GAVI, the Global Alliance for Vaccines and Immunization, is fast tracking a $55 million contribution to establish a stockpile of vaccines to save lives and contain the spread of meningitis across Africa. The Geneva-based GAVI Alliance is a public-private partnership that includes the World Health Organization, UNICEF and private philanthropies, such as the Bill and Melinda Gates Foundation.
Some 400 million people in Africa are potentially at risk of getting meningitis. They live in the so-called Meningitis Belt, which stretches from Senegal in the west to Ethiopia in the east. Meningitis flourishes during the dry season, which runs between January and June.
During the first 11 weeks of this year, the World Health Organization reports more than ,1500 deaths and nearly 25,000 cases of meningitis. More than 85% of them have occurred in Northern Nigeria and Niger.
GAVI Alliance Spokesman, Dan Thomas, tells VOA meningococcal vaccines cannot help those people who already are infected with the disease. But, he says it is a crucial weapon in preventing cases and epidemics.
He says the $55 million contribution will fund 45 million doses of vaccines through 2013 to support emergency outbreaks in the most vulnerable countries. "This is a stockpile of polysaccharide vaccine. This is the only vaccine, which is available at the moment and it means that when countries need it, there will always be vaccines available to be immediately deployed to the communities and the people that need the vaccines most…45…I am sure that Niger and Nigeria will be the first in line to apply for the vaccines and to receive the vaccines in the communities where they are needed," he said.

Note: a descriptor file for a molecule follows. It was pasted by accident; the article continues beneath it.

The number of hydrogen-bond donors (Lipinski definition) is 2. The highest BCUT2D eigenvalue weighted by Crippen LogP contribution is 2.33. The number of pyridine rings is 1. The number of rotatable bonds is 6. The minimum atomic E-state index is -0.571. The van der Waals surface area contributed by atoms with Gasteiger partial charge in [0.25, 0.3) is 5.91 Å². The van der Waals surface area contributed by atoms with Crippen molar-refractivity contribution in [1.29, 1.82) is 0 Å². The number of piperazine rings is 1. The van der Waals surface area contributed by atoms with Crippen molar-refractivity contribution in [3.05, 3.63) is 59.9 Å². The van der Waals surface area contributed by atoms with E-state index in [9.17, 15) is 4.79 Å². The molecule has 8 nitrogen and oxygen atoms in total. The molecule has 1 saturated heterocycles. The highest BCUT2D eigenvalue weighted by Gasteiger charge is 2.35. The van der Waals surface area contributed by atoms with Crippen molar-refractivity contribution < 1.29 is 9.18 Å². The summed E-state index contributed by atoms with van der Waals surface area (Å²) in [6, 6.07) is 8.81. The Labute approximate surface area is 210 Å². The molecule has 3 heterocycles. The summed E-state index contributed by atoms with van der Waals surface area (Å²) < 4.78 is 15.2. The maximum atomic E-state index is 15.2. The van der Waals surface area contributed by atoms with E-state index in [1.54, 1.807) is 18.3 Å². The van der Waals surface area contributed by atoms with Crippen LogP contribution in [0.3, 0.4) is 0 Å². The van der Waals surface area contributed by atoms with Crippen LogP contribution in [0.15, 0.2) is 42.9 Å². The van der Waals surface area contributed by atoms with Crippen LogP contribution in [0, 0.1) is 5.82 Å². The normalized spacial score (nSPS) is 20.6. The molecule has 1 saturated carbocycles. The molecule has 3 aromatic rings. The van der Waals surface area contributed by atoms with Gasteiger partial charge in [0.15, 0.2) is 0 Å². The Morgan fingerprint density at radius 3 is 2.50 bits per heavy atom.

Meningitis is a bacterial infection of the fluid surrounding the brain and spinal cord. The disease develops quickly and is highly contagious. It kills about one in 10 people who get it.
Between five and 10% of patients die within 24 to 48 hours after the first symptoms appear. Up to one quarter of survivors suffer permanent damage, most commonly hearing loss, mental retardation or epilepsy.
Thomas says a new conjugative vaccine, which can be used for routine immunizations against meningitis will be available at the end of the year. "That is not possible with the polysaccharide vaccine because it only protects for two to three years and it is not very effective in children under the age of two because they lack the ability to develop antibodies. But, the new vaccine that is coming at the end of this year, the conjugative vaccine can protect long-term for meningitis and that is something we will be able to build in to routine immunizations for all children in the meningitis belt. And, that will protect them for life against meningitis," he said.
Thomas says clinical trials of the new vaccine are going on now. He says as soon as the World Health Organization gives it the green light, then GAVI will be able to make it available to countries that need and want it.